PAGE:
marine drive

City lowers speed limits in latest effort to control the insanity on Marine Drive

Avatar by on May 31st, 2019 at 10:43 am

PBOT crews installed the new signs this morning.
(Photo: City of Portland)

Marine Drive has been a problem child for the Portland Bureau of Transportation for years and the city hopes recent disciplinary actions help set it straight.

The road’s design encourages dangerous driving and the city has tried all types of tricks to slow people down and prevent them from running into each other, or from running off the road and into the Columbia River — something that happens more often than you think.

In one week last month, two drivers failed to control their vehicles and ended up in the river. One of them didn’t make it out alive.

The latest move is a speed limit reduction from 45 to 40 mph on an 8.5 mile segment between NE 33rd and 185th (Portland city limits). Last year PBOT lowered the speed limit west of this segment (from 40 to 35) and installed speed cameras at two locations (33rd and 138th).
[Read more…]

New piece of 40-Mile Loop path is paved and protected on NE Marine Drive

Avatar by on May 9th, 2019 at 1:48 pm

Sure beats a gravel-strewn bike lane next to fast big-rigs!
(Photo: J. Maus/BikePortland)

Multnomah County and Metro recently worked together to construct a nice new piece of the 40-Mile Loop on NE Marine Drive in Troutdale. And it’s not the only sign of progress for riding in this area — which happens to be a popular gateway to the Historic Columbia River Highway.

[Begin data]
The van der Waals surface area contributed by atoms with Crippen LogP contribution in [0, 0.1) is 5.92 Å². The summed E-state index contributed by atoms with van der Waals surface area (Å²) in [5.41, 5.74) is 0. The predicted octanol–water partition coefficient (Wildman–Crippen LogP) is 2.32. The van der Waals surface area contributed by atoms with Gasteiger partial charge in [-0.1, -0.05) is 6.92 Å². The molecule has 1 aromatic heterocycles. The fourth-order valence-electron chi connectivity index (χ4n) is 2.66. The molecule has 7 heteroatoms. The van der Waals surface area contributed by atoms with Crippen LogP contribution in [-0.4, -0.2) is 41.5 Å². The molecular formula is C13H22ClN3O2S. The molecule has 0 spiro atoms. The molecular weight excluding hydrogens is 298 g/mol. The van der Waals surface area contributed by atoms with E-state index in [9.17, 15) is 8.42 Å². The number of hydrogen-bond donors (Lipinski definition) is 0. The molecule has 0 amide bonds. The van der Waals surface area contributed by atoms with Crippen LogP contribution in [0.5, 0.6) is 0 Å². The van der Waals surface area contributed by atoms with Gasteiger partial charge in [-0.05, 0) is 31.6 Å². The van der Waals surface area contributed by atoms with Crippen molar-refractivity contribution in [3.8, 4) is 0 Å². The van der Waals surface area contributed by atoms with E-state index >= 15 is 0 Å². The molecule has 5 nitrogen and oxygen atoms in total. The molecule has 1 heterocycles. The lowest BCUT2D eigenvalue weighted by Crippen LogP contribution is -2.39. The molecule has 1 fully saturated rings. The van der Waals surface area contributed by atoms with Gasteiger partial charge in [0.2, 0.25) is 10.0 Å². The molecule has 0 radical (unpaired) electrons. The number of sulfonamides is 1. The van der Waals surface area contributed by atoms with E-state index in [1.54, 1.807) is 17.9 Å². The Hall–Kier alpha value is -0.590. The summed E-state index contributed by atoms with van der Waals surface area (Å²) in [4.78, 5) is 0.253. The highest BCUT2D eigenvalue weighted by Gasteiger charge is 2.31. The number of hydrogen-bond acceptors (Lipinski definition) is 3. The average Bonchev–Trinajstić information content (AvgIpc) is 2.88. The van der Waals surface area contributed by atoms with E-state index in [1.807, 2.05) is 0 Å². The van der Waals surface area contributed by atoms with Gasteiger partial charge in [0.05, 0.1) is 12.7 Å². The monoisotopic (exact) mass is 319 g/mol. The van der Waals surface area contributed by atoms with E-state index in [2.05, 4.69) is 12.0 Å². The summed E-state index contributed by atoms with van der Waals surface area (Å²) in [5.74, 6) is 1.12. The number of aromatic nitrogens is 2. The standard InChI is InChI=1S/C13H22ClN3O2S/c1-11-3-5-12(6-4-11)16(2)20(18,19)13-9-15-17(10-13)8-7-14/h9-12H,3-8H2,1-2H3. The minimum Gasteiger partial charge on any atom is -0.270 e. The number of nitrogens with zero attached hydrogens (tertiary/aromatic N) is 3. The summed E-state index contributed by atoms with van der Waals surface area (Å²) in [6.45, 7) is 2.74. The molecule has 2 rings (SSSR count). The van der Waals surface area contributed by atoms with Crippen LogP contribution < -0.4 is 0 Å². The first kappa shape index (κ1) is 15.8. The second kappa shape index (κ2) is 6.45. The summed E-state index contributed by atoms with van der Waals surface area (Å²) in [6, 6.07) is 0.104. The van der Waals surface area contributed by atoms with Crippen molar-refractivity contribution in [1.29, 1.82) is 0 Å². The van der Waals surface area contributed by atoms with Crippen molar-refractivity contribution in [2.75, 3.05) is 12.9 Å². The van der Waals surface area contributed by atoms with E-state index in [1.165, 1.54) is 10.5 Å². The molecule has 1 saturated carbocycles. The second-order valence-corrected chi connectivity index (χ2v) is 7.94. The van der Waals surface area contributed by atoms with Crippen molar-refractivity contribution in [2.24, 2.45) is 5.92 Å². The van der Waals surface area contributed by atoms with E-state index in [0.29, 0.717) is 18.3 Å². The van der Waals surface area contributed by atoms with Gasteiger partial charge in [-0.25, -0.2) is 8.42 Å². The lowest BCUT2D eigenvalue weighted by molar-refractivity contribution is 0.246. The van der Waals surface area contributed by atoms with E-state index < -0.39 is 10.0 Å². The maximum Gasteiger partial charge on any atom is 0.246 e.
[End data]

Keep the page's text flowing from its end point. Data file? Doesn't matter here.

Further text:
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Marine Drive gets buffered bike lanes and new path into Kelley Point Park

Avatar by on November 28th, 2018 at 7:14 am

New path funded by a tax on heavy trucks.
(Photos: Jonathan Maus/BikePortland)

The 40-Mile Loop is now slightly larger thanks to a new path near the entrance to Kelley Point Park.[Read more…]

City lowers speed limits on Marine Drive west of 33rd, the ‘gnarliest gap of them all’

Avatar by on September 26th, 2018 at 11:34 am

View of Marine Drive eastbound approaching Columbia Edgewater Country Club.

(PBOT graphic)

When we shared the news of improvements coming to the NE Marine Drive last month, many of you were disappointed that nothing was being done on the section between I-5 and 33rd Avenue.

A commenter named Kristin shared that, “Though there’s a ‘bike lane’ through that section, it’s crazily overgrown and very narrow in spots, making the fast truck traffic even scarier.”
[Read more…]

City will close two gaps, add safety features to NE Marine Drive

Avatar by on August 27th, 2018 at 3:38 pm

New flashing beacon will be installed at this unmarked crossing where people often drive as fast as 50 mph east of 138th.

“We understood that this was more forward momentum than we have seen in many years.”
— Jim Sjulin, 40-Mile Loop Land Trust

Marine Drive is a gem in our cycling network and a thorn in our cycling socks at the same time. For as great as it is in some spots — and as valuable as it is as an east-west connection between St. Johns and Troutdale — it remains neglected and riddled with dangerous gaps that prevent it from being a truly great route for cycling.